FRANCE: By decision n° 23-D-13 dated 19 December 2023 (the “Decision”), the French Competition Authority (the “FCA”) fined Rolex France SAS, as perpetrator, jointly and severally with Rolex Holding SA and the Hans Wilsdorf Foundation, as parent companies, a total of 91,600,000 euros for prohibiting its selected distributors from selling its luxury watches online.

Olivier BINDER | FRANCE | 16 April 2024

Olivier BINDER

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This Decision follows the referrals made in January 2017 by the professional organisation Union de la Bijouterie Horlogerie and the company Pellegrin & Fils.

These referrals come in the context of a dispute between Rolex France and its distributors following the network head’s wish to restructure its distribution network in France, which involves reducing the number of independent sales outlets: the number of approved retailers has thus fallen significantly between 2010 and 2021, from 114 to 66. As a result, Rolex France terminated several distribution contracts, including the one with one of the plaintiffs, Pellegrin & Fils, in 2013. Pellegrin & Fils then brought an action against Rolex France in 2015 for anti-competitive agreements and brutal severance of established commercial relations. When the Paris Commercial Court dismissed Pellegrin & Fils’ claims, the ousted distributor appealed. The Paris Court of Appeal stayed the proceedings pending the Authority’s decision (CA Paris, 30 August 2019, no. 15/17059).

Absolute prohibition

The FCA complained that Rolex France had taken part in a widespread agreement with its distributors aimed at prohibiting Internet sales and fixing the retail price of Rolex brand watches, in breach of Article 101 of the Treaty on the Functioning of the European Union (TFEU) and Article L.420-1 of the French Commercial Code.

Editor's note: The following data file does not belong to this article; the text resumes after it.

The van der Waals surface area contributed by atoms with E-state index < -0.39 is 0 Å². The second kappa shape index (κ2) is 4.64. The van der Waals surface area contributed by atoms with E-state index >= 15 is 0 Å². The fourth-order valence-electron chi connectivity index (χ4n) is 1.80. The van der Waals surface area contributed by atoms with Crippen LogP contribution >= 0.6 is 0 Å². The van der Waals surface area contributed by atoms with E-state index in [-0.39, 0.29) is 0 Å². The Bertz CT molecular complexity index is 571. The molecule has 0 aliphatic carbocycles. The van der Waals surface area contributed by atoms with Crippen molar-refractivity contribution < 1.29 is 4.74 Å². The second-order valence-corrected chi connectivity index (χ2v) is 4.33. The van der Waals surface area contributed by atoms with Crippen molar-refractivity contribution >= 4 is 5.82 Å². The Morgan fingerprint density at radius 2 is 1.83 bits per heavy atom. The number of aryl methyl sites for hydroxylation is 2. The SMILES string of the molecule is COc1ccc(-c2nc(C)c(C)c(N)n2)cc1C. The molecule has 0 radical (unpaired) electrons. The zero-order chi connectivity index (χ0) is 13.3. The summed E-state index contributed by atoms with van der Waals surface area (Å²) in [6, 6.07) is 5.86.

As a reminder, the absolute prohibition on selected distributors selling on the internet constitutes a restriction of competition by object, incompatible with Article 101§1 of the TFEU, since the Pierre Fabre judgment handed down by the Court of Justice of the European Union (CJEU) on 13 October 2011 (Case C-439/09). The FCA applied the Pierre Fabre judgment for the first time in its Decision No. 12-D-23 of 12 December 2012 concerning practices implemented by Bang & Olufsen. This prohibition is enshrined in Article 4(e) of European Regulation 2022/720, which has been in force since 1 June 2022.

As regards the imposition of selling prices, it is clear from the wording of Article 101§1 TFEU L. 420-1 of the French Commercial Code and from case law that this practice is anti-competitive by nature.


Vertical agreement

In the Rolex France case, the vertical agreement aimed at prohibiting the online sale of Rolex watches by its selected distributors was characterized, according to the FCA, by the following elements:
– certain clauses in the selective distribution contract in force since 1999 prohibited, in particular, “any sale outside the sales outlet or by mail order”;
– a letter sent by Rolex France in 2006 to a jewellery store stating that “under no circumstances may our Selected Distributors, who are the only ones authorized to sell our products, do so over the Internet, or by mail order. Any sale over the Internet contravenes the provisions of Article IV.3.b of the Selective Distribution Agreement entered into by all our Selected Distributors”;
– an internal document dated 3 July 2017 and an e-mail dated 9 January 2018 stating that Rolex France had intervened to remind selected distributors of the ban on online sales; and
– statements made by the respondents and selected distributors.

The FCA considered that the ban on selected distributors selling on the Internet had been in place for around ten years, “at the very least from 13 October 2011 until the supplementary statement of objections was sent on 23 March 2022”. However, in light of the elements listed above, the alleged anti-competitive practice appears to have started at least in 2006. It seems that the FCA wanted to make the starting date of the practice coincide with the date on which the CJEU’s Fabre judgment was handed down. However, the FCA could have extended the duration of the practices before the date of the 2011 Pierre Fabre judgment.